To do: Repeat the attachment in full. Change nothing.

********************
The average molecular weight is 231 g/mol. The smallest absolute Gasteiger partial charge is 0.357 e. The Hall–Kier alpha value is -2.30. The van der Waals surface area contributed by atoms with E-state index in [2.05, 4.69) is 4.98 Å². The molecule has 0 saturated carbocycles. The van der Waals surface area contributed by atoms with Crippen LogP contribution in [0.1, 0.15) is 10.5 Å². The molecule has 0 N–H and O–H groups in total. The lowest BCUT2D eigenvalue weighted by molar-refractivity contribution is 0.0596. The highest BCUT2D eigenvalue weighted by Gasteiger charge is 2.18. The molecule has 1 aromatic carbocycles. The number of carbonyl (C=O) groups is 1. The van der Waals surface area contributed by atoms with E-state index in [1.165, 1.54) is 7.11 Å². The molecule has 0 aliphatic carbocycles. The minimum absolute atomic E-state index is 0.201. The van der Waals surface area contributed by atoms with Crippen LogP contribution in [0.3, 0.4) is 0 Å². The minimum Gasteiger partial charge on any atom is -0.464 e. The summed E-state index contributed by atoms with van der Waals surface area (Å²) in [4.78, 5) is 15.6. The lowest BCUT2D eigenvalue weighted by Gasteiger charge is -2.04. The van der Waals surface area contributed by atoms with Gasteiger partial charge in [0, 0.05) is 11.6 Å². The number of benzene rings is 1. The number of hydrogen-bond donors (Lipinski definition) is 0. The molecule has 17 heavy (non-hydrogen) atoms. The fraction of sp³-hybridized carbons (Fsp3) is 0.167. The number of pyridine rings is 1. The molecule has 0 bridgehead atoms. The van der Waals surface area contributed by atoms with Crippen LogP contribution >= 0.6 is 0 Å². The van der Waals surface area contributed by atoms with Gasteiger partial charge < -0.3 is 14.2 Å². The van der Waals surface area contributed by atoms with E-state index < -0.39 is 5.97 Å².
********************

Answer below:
The average molecular weight is 231 g/mol. The smallest absolute Gasteiger partial charge is 0.357 e. The Hall–Kier alpha value is -2.30. The van der Waals surface area contributed by atoms with E-state index in [2.05, 4.69) is 4.98 Å². The molecule has 0 saturated carbocycles. The van der Waals surface area contributed by atoms with Crippen LogP contribution in [0.1, 0.15) is 10.5 Å². The molecule has 0 N–H and O–H groups in total. The lowest BCUT2D eigenvalue weighted by molar-refractivity contribution is 0.0596. The highest BCUT2D eigenvalue weighted by Gasteiger charge is 2.18. The molecule has 1 aromatic carbocycles. The number of carbonyl (C=O) groups is 1. The van der Waals surface area contributed by atoms with E-state index in [1.165, 1.54) is 7.11 Å². The molecule has 0 aliphatic carbocycles. The minimum absolute atomic E-state index is 0.201. The van der Waals surface area contributed by atoms with Crippen LogP contribution in [0.3, 0.4) is 0 Å². The minimum Gasteiger partial charge on any atom is -0.464 e. The summed E-state index contributed by atoms with van der Waals surface area (Å²) in [4.78, 5) is 15.6. The lowest BCUT2D eigenvalue weighted by Gasteiger charge is -2.04. The van der Waals surface area contributed by atoms with Gasteiger partial charge in [0, 0.05) is 11.6 Å². The number of benzene rings is 1. The number of hydrogen-bond donors (Lipinski definition) is 0. The molecule has 17 heavy (non-hydrogen) atoms. The fraction of sp³-hybridized carbons (Fsp3) is 0.167. The number of pyridine rings is 1. The molecule has 0 bridgehead atoms. The van der Waals surface area contributed by atoms with Crippen LogP contribution >= 0.6 is 0 Å². The van der Waals surface area contributed by atoms with Gasteiger partial charge < -0.3 is 14.2 Å². The van der Waals surface area contributed by atoms with E-state index < -0.39 is 5.97 Å².